Test Pit 12 - Meldreth Primary School

This pit was dug over three days, Friday to Sunday, in order to give all of the children attending the school an opportunity to participate in the dig.  The pit was dug on the field to the rear of the school (which opened in 1910), approximately 26 metres from the River Mel.


The Finds

The pottery from this pit included a wide range of types including Bronze Age sherds, St Neots Ware, an assemblage of Early Medieval Sandy Ware, Early Medieval Shelly Ware, Hedingham Ware and Hertfordshire Greyware all dating to the 12th-14th centuries, Glazed Red Earthenware, English Stoneware and six Victorian-era sherds.

Other finds from this pit included coal, glass, metal nails, a George II farthing coin, other metal objects and scraps, coal, brick, mortar, fragments of oyster shell and pumice stone. The faunal assemblage included bones of cow, sheep/goat, pig and some other unidentifiable remains.

Test pit 12 was one of eight pits to contain Bronze Age pottery, strongly indicating settlement activity somewhere in the vicinity of the present Meldreth village at this time. The area around this test pit then appears to have been abandoned until the late Saxon era when occupation resumed, with 72 sherds of High Medieval pottery indicating definite settlement when the immediate area where the test pit was dug was likely used for dumping household waste.

This test pit is the only one excavated near the River Mel to show evidence for past settlement by the waterway (see also test pits 5 and 6), showing that the village continued down to the stream in at least this part of the village, and could have been used for either residential settlement or industrial activities. Deposition in test pit 12 ceases in the late medieval period, with only a very small background scattering of finds after this date. In this context the find of an 18th century George II farthing coin is intriguing, as the area was not settled at the time this coin would have been in circulation, so the coin is likely to be a casual loss.

In summary, the findings from this test pit support local memories that the area has not been settled in recent times, but also reveal clear evidence for occupation during the medieval period that subsequently disappeared and moved west to the present location of the village.

For an overview of the site and finds, please click on the image of the exhibition poster which is the first image in the gallery below.

For detailed analysis of the finds, please see the results sheet for this pit, which is available as a download at the bottom of this page.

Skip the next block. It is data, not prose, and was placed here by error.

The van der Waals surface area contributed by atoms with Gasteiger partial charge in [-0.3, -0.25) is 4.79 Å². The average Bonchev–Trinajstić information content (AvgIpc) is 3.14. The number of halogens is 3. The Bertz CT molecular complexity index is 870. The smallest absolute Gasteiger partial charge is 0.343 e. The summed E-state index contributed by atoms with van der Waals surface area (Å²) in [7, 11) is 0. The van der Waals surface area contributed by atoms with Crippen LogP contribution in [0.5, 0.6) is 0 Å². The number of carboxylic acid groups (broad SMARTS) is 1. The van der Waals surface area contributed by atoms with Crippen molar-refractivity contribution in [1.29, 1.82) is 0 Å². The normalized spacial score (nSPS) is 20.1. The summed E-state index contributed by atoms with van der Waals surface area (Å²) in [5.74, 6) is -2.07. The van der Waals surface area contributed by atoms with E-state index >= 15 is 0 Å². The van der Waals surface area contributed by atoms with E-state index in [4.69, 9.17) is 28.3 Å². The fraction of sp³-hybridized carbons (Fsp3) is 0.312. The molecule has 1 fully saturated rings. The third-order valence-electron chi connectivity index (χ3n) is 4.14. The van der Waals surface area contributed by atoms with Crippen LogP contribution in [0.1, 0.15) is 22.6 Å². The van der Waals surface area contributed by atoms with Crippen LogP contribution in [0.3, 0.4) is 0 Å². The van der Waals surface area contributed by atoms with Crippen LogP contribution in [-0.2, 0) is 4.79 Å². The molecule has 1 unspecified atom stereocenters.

For reports and maps relating to all of the test pits, please see the documents available on our results page.


Site Diary

Day One

A very successful first day, made all the more so by the participation of the school children, ALL of whom visited in groups throughout the day to join in with digging, sieving and cleaning finds. It was very motivating for the children, not least because finds steadily and continually turned up and many undoubtedly felt the “buzz” of connection with the makers of pots and the residents of Meldreth from 800 years ago or more! The coin [a George II farthing] that turned up in W Pattmans’ sieve created particular excitement because of its singularity, age and “treasure-like” quality!

Days Two and Three

Visitors came to look at the pit and join in throughout the two days. Ken, Helen and myself, Andrew Jones, manned the pit and oversaw its development to the eighth context, by which point the finds had dried up while the water table had crept up and we found ourselves simply modelling with clayish soil. Nonetheless, both these days saw a continued trove of pottery sherds, bone and teeth. One or two sherds included simple decoration and three pieces found later on Sunday were identified as prehistoric, which we found especially exciting. We were grateful of the shade on an exceptionally hot weekend, but it was a real pleasure getting to know one another and discussing and debating the lives of those who inhabited the school field many centuries before 8-a-side football was established there!


Photo Gallery

Please click on a photograph to display a larger image.

My location
Get Directions

Downloads

No Comments

Start the ball rolling by posting a comment on this page!

Add a comment about this page

Your email address will not be published. Required fields are marked *